At the moment, the Cubs may give the impression that they are lacking the top of the rotation pitching you need to contend, that may not be the case. Again, look no further than Maholm, Feldman and Hammel for what this coaching staff can do with a pitcher. I remember fans complaining about the Cubs signing each and every one of them, then complaining when they were traded. If a pitcher has talent, and untapped talent at that, this coaching staff will find a way to bring out the best in every pitcher that crosses their path. I have no doubt that the coaching staff will get the very best out of Straily, Hendricks and every other pitcher in the system.

Will they all be super stars? No, some will fail to reach their potential at the Major League level. However I like the odds that they will continue to find these hidden gems and get the very best out of any pitcher who is put in their care.

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2 Replies to “The Cubs and Pitching”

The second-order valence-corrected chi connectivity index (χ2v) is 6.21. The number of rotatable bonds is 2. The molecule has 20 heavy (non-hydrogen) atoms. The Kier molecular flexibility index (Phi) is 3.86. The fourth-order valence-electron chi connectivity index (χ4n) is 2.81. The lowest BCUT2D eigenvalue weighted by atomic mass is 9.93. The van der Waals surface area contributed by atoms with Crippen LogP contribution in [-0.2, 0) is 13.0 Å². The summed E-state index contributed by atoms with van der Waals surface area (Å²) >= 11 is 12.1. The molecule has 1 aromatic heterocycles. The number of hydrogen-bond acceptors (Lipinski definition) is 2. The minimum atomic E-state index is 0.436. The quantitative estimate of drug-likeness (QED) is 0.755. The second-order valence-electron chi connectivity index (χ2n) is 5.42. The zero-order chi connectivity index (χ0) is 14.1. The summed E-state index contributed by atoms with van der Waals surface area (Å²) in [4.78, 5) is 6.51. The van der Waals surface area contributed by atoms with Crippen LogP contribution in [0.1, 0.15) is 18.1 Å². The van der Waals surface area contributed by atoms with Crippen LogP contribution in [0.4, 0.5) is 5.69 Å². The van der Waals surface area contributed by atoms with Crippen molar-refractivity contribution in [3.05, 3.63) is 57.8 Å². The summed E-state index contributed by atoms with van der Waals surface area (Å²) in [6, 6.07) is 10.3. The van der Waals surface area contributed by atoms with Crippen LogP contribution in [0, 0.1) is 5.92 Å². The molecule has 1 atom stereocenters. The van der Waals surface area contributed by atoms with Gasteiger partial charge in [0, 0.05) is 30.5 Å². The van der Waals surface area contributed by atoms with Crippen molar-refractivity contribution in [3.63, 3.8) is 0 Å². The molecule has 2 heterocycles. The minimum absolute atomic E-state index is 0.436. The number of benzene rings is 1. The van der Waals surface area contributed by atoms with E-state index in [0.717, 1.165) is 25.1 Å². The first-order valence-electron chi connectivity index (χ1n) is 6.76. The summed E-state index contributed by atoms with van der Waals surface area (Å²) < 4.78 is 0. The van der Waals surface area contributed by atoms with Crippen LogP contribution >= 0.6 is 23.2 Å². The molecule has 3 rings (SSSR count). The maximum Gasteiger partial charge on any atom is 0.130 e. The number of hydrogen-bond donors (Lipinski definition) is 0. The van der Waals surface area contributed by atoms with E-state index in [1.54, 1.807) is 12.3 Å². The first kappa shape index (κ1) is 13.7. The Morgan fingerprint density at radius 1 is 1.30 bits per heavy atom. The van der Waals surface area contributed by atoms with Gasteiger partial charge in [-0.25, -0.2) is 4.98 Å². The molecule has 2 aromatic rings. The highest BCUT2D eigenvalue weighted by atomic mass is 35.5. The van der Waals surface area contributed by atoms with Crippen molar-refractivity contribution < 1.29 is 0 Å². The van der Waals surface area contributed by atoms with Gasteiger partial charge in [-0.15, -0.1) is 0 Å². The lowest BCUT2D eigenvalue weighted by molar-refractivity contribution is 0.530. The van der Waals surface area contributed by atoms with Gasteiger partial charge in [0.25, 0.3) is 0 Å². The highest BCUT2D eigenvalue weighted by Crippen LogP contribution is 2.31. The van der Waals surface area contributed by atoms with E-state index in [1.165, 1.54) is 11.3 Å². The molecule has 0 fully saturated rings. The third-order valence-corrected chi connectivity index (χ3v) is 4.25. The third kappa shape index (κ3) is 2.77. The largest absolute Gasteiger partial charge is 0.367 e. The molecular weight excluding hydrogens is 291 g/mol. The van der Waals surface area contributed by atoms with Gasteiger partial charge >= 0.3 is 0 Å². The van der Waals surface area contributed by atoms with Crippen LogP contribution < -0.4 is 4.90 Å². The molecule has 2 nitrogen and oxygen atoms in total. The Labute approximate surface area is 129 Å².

1. All the rationale makes sense, but I was certainly enjoying the last month, & looking forward to a continually improving seaon ending hopefully in a .500 or above record. I think management forgets about the here and now experience for the fan in constant pursuit of what might be a better day down the road. The value of the here and now experience for the people who pay the bills by following the team is disregarded.

    • The “here and now” is a mirage if you care about the long term health of the franchise. If you’re an optimist, long-term growth starts this offseason so you may not have too much longer to wait. The MLB team is being sacrificed in order to build up the foundation; they’re not disregarding anything per se.